say to my friend. Then he’d laugh, ‘Ha, ha, ha,’ as if he didn’t really mean it. My friend
would come over when Dad wasn’t home. It is not surprising that Dad and I were also
anti Bob Menzies, anti Winston Churchill, and anti the Royal Family.

I settled in well at Radclyffe House. I loved the uniform – bottle green tunic, white
blouse, black gloves and stockings, green straw hat with an upturned brim, and a short
gym tunic in which we played all sorts of new games that I liked and found easy. Ours
was a small class of only eight girls. I was voted vice-captain of my class and became the

                              Winged Feet by Janet Withers
                              Winged Feet

best friend of the class captain.

The only boys mentioned by Radclyffe House girls were either their brothers or cousins.
None had a boyfriend. I did not want my new girlfriends to think I knew so many boys.
Soon after I enrolled, a group of state schoolboys gathered after school in a neighbour’s
yard, next to Radclyffe House. ‘Hey, Macdonald, Locky loves ya,’ one yelled out. Locky
had a crush on me but I had never liked him and he and I both knew I never would. But
he was persistent and I had been glad to get away from him. I pretended that I didn’t
know them, and along with my new friends ignored them. Other times they would wait
for me as I rode home from school and push me off my bike. ‘Hey, Macdonald, think
you’re Miss Mucky Muck now, don’t ya.’ Thinking back, I am struck by how well I
managed the scary transition.

We assembled every morning in a great hall upstairs where Miss Lockwood, the
headmistress, chastised girls for misbehaviour, announced coming events, said a prayer,
and then named the hymn we were to sing. Never before had I sung hymns. Hamish and I
were not baptised and Dad had discouraged us from attending church. We went to
Sunday school and church only because I wanted to wear a new dress my mother had
made. It was a dark chocolate-brown pleated viyella tunic with a yellow viyella blouse
underneath. I adored this outfit and wore it whenever I could.

Hamish and I also loved the walk to the church. Up Bonney Avenue one turned left into
Highclere Street then right into Queens Road. Whatever the season, trees of some sort
were in blossom; one summer the smell of a frangipani was so sweet and enticing that I
followed its scent down a lane and found a frangipani vine that I’ve not heard of nor seen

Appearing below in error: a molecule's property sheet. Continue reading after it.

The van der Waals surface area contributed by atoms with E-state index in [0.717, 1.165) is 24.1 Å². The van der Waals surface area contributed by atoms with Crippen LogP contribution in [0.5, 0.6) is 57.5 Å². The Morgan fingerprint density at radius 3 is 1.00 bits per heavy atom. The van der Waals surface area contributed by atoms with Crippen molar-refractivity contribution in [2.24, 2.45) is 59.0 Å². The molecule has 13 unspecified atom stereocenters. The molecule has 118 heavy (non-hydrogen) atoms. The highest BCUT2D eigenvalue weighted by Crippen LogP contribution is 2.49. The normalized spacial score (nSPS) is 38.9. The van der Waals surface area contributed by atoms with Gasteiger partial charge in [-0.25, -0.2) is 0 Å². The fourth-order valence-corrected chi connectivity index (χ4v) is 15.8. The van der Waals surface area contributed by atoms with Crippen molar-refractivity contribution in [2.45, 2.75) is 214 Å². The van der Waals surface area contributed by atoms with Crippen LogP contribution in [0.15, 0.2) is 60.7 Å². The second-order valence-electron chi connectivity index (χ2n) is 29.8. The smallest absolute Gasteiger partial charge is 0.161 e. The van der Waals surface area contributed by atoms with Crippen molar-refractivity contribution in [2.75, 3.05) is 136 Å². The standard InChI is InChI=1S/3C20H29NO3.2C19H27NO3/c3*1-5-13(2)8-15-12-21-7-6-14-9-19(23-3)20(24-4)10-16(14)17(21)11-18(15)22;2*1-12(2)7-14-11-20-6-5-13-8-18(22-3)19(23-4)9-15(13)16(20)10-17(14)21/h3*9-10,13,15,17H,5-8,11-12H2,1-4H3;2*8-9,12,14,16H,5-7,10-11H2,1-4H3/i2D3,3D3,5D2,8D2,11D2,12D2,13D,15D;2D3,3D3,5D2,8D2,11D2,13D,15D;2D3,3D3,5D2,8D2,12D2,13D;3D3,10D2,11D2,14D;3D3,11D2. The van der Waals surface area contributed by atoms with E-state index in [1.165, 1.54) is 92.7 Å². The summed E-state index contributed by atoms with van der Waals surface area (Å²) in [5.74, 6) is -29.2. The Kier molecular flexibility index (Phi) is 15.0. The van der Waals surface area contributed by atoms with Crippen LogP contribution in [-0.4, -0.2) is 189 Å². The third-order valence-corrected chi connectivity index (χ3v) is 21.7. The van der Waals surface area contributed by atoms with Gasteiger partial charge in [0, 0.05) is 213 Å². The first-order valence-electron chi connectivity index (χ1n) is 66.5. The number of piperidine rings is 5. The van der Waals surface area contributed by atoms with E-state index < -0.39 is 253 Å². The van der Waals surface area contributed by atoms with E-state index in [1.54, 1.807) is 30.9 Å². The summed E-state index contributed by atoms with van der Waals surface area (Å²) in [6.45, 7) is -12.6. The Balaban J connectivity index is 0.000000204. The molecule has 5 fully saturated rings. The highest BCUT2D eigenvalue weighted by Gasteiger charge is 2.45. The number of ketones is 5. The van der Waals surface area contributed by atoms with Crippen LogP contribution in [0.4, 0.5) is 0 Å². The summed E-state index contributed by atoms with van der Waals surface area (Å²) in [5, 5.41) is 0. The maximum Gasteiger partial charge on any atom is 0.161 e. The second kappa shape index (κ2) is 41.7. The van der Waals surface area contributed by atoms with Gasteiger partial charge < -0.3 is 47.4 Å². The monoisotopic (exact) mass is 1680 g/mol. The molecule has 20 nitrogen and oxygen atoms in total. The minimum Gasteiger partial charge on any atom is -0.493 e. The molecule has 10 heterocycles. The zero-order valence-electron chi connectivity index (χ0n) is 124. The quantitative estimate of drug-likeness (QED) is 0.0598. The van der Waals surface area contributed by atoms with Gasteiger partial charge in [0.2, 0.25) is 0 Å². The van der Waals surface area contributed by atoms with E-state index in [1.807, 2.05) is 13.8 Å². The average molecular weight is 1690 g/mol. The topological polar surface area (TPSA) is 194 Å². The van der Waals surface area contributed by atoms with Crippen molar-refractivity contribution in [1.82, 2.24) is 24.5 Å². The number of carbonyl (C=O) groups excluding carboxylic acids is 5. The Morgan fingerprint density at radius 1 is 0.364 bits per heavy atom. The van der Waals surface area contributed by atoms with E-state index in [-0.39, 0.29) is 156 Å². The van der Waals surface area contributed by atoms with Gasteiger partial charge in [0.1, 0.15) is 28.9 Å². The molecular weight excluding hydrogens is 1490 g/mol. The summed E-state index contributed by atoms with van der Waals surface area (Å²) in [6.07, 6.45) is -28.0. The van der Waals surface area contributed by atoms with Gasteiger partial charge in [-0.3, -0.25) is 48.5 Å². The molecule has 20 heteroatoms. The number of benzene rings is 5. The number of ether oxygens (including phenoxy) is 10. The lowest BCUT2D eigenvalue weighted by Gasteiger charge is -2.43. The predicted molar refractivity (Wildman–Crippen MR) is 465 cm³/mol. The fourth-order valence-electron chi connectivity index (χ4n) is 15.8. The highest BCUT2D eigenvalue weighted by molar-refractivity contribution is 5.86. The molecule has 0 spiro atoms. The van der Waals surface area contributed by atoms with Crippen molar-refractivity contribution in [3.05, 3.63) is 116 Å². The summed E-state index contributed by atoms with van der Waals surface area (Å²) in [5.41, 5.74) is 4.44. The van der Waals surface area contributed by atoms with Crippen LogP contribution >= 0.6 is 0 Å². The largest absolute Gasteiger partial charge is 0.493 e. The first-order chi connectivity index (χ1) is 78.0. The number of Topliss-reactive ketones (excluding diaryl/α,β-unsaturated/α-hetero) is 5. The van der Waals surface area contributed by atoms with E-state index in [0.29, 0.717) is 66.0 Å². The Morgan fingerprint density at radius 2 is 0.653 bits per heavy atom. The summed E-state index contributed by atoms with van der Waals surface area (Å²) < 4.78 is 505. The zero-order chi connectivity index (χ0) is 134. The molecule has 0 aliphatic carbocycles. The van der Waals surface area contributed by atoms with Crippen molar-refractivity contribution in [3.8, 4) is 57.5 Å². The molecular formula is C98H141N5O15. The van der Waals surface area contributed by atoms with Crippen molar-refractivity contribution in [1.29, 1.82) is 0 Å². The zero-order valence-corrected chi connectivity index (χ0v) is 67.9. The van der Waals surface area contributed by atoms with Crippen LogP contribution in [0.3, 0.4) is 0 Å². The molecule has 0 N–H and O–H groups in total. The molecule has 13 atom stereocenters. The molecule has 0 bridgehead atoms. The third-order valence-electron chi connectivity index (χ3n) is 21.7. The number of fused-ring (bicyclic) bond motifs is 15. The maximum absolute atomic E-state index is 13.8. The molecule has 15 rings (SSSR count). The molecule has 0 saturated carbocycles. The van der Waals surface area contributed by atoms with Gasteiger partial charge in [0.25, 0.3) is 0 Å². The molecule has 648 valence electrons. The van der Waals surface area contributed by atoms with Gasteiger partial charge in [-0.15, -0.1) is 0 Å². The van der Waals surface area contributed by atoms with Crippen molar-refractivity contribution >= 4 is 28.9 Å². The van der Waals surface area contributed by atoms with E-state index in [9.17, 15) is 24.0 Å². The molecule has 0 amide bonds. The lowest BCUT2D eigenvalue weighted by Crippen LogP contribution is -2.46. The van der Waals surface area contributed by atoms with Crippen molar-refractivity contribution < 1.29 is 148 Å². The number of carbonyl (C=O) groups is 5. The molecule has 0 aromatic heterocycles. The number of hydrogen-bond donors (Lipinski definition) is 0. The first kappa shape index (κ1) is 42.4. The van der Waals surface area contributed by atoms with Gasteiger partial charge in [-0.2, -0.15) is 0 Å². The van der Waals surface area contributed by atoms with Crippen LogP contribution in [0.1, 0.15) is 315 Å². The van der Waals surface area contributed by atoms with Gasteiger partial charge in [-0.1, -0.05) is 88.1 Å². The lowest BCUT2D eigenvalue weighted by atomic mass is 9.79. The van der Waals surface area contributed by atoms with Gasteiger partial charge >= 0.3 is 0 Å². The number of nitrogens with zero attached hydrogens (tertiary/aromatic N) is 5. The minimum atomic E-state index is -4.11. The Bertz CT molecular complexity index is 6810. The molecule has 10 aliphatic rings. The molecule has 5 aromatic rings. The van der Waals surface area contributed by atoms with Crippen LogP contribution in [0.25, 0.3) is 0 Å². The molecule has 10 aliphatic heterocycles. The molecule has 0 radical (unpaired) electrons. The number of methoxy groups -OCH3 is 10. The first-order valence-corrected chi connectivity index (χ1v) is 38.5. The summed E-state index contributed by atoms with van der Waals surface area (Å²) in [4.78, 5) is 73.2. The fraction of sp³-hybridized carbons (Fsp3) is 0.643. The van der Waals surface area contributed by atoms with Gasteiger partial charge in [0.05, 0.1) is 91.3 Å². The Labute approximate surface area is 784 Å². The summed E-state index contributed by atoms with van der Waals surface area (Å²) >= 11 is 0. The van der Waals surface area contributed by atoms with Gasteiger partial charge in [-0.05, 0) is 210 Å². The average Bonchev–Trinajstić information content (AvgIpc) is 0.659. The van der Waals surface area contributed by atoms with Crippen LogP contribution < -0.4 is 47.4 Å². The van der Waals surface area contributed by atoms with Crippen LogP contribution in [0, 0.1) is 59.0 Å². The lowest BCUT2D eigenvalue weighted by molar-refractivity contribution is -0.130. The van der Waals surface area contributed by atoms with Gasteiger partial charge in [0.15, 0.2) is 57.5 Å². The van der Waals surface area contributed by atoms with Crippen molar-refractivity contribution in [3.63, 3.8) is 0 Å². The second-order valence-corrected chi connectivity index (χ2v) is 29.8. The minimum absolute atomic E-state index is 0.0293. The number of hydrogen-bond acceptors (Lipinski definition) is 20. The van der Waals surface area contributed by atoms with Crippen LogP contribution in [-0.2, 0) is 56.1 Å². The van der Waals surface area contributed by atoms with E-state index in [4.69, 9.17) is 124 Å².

since. That’s because, a friend told me recently, there is no such thing as a frangipani vine
and it must have been a mandevilla. Bonney Avenue to this day is lined with bauhinia
trees; a white one followed by a pink one and now interspersed with bright pink and
lavender crepe myrtles. I also remember seeing the magpies attacking the chrome
hubcaps on the cars on the streets. They saw their reflections in the chrome and, like

                                Winged Feet by Janet Withers
                              Winged Feet

Narcissus, came to a bad end.

After a few times at Sunday school we decided not to go again because we didn’t see eye
to eye with the Sunday school teacher. Dad had told us there were many virgin births in
earlier religions, in paganism and in mythology, and that Lilith was Adam’s first wife.

But the Sunday school teacher hadn’t heard of any such things.
‘Where do you get these ideas from, dear?’ she asked.
‘My father,’ I said.
‘Where did he get this information?’
‘From the Kabbalah and Freud,’ I replied.
‘Is your father Jewish?’ she asked.
‘No, he’s not, but I think he’d like to be,’ I said.
‘Well, this is a Presbyterian church and perhaps is not the right place for you and your
‘I don’t think Jesus would like to hear you say that,’ I replied.

Sometimes I found it hard to be Dad’s daughter, because though I believed what he said,
his ideas were often challenged, disbelieved and even thought blasphemous. But the
stories and theories from Freud and the Kabbalah were much more interesting and spicy
than most of what we were taught at school and Sunday school. Over the years I learned
to keep his ideas to myself.

I always found it easy to be Mum’s daughter. When my friends rode past our house after
school and Dad’s car was parked outside, I wouldn’t ask them in. If his car wasn’t parked
outside I would. The house inside, painted white, was extraordinarily bright and pretty,
and here Mum would welcome us, wearing a smart linen or cotton dress. The scent of the
stephanotis vine wafted in from the front door and vases of flowers from the garden filled
the living room and dining room. She was pretty, slim, the youngest of all the mothers
and the most fun. To entertain my friends, we played a game where Mum was the lady of

                                Winged Feet by Janet Withers
                              Winged Feet